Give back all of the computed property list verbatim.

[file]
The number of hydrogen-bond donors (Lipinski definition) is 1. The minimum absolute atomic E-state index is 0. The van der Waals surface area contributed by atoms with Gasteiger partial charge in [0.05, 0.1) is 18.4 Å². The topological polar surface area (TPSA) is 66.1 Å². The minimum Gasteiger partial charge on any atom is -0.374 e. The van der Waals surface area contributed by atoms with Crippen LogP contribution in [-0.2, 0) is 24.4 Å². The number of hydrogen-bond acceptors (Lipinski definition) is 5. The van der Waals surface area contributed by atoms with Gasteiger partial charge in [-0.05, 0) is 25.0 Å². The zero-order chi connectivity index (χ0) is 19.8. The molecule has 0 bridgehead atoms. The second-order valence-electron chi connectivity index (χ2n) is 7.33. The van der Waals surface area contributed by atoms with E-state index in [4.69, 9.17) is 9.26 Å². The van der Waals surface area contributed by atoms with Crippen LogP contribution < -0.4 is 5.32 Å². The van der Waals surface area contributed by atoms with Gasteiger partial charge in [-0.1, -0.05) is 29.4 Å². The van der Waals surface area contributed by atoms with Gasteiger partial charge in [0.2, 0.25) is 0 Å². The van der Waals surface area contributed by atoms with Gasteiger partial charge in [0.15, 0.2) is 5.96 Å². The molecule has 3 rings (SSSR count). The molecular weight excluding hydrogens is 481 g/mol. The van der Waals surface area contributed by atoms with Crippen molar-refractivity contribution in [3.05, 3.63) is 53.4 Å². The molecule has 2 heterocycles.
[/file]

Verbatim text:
The number of hydrogen-bond donors (Lipinski definition) is 1. The minimum absolute atomic E-state index is 0. The van der Waals surface area contributed by atoms with Gasteiger partial charge in [0.05, 0.1) is 18.4 Å². The topological polar surface area (TPSA) is 66.1 Å². The minimum Gasteiger partial charge on any atom is -0.374 e. The van der Waals surface area contributed by atoms with Crippen LogP contribution in [-0.2, 0) is 24.4 Å². The number of hydrogen-bond acceptors (Lipinski definition) is 5. The van der Waals surface area contributed by atoms with Gasteiger partial charge in [-0.05, 0) is 25.0 Å². The zero-order chi connectivity index (χ0) is 19.8. The molecule has 0 bridgehead atoms. The second-order valence-electron chi connectivity index (χ2n) is 7.33. The van der Waals surface area contributed by atoms with E-state index in [4.69, 9.17) is 9.26 Å². The van der Waals surface area contributed by atoms with Crippen LogP contribution < -0.4 is 5.32 Å². The van der Waals surface area contributed by atoms with Gasteiger partial charge in [-0.1, -0.05) is 29.4 Å². The van der Waals surface area contributed by atoms with Gasteiger partial charge in [0.2, 0.25) is 0 Å². The van der Waals surface area contributed by atoms with Gasteiger partial charge in [0.15, 0.2) is 5.96 Å². The molecule has 3 rings (SSSR count). The molecular weight excluding hydrogens is 481 g/mol. The van der Waals surface area contributed by atoms with Crippen molar-refractivity contribution in [3.05, 3.63) is 53.4 Å². The molecule has 2 heterocycles.